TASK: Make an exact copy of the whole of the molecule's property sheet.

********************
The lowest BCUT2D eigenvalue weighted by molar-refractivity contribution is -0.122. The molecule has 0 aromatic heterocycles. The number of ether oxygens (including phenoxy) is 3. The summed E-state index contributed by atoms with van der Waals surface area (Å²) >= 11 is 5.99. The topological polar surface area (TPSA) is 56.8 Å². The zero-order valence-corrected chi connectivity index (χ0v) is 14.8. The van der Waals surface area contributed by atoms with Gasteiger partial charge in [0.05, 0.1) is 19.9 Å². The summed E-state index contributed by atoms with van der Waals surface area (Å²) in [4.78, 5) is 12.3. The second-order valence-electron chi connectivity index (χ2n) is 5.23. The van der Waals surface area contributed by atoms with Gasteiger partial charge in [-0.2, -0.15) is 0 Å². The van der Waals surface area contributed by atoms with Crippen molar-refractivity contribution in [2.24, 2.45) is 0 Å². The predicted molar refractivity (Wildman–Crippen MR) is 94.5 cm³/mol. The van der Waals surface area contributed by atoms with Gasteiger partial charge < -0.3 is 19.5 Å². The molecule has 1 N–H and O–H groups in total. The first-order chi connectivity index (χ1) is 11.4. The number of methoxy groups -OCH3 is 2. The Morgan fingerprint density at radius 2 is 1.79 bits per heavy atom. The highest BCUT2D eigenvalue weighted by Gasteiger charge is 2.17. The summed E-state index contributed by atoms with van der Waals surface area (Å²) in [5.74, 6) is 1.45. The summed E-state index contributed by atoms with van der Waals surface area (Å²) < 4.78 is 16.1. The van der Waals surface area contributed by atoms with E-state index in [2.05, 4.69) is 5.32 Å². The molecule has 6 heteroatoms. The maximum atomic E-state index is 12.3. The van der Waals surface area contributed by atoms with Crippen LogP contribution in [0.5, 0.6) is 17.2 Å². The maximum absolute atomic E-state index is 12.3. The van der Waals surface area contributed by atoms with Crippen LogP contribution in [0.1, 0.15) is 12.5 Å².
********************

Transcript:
The lowest BCUT2D eigenvalue weighted by molar-refractivity contribution is -0.122. The molecule has 0 aromatic heterocycles. The number of ether oxygens (including phenoxy) is 3. The summed E-state index contributed by atoms with van der Waals surface area (Å²) >= 11 is 5.99. The topological polar surface area (TPSA) is 56.8 Å². The zero-order valence-corrected chi connectivity index (χ0v) is 14.8. The van der Waals surface area contributed by atoms with Gasteiger partial charge in [0.05, 0.1) is 19.9 Å². The summed E-state index contributed by atoms with van der Waals surface area (Å²) in [4.78, 5) is 12.3. The second-order valence-electron chi connectivity index (χ2n) is 5.23. The van der Waals surface area contributed by atoms with Gasteiger partial charge in [-0.2, -0.15) is 0 Å². The van der Waals surface area contributed by atoms with Crippen molar-refractivity contribution in [2.24, 2.45) is 0 Å². The predicted molar refractivity (Wildman–Crippen MR) is 94.5 cm³/mol. The van der Waals surface area contributed by atoms with Gasteiger partial charge < -0.3 is 19.5 Å². The molecule has 1 N–H and O–H groups in total. The first-order chi connectivity index (χ1) is 11.4. The number of methoxy groups -OCH3 is 2. The Morgan fingerprint density at radius 2 is 1.79 bits per heavy atom. The highest BCUT2D eigenvalue weighted by Gasteiger charge is 2.17. The summed E-state index contributed by atoms with van der Waals surface area (Å²) in [5.74, 6) is 1.45. The summed E-state index contributed by atoms with van der Waals surface area (Å²) < 4.78 is 16.1. The van der Waals surface area contributed by atoms with E-state index in [2.05, 4.69) is 5.32 Å². The molecule has 6 heteroatoms. The maximum atomic E-state index is 12.3. The van der Waals surface area contributed by atoms with Crippen LogP contribution in [0.5, 0.6) is 17.2 Å². The maximum absolute atomic E-state index is 12.3. The van der Waals surface area contributed by atoms with Crippen LogP contribution in [0.1, 0.15) is 12.5 Å².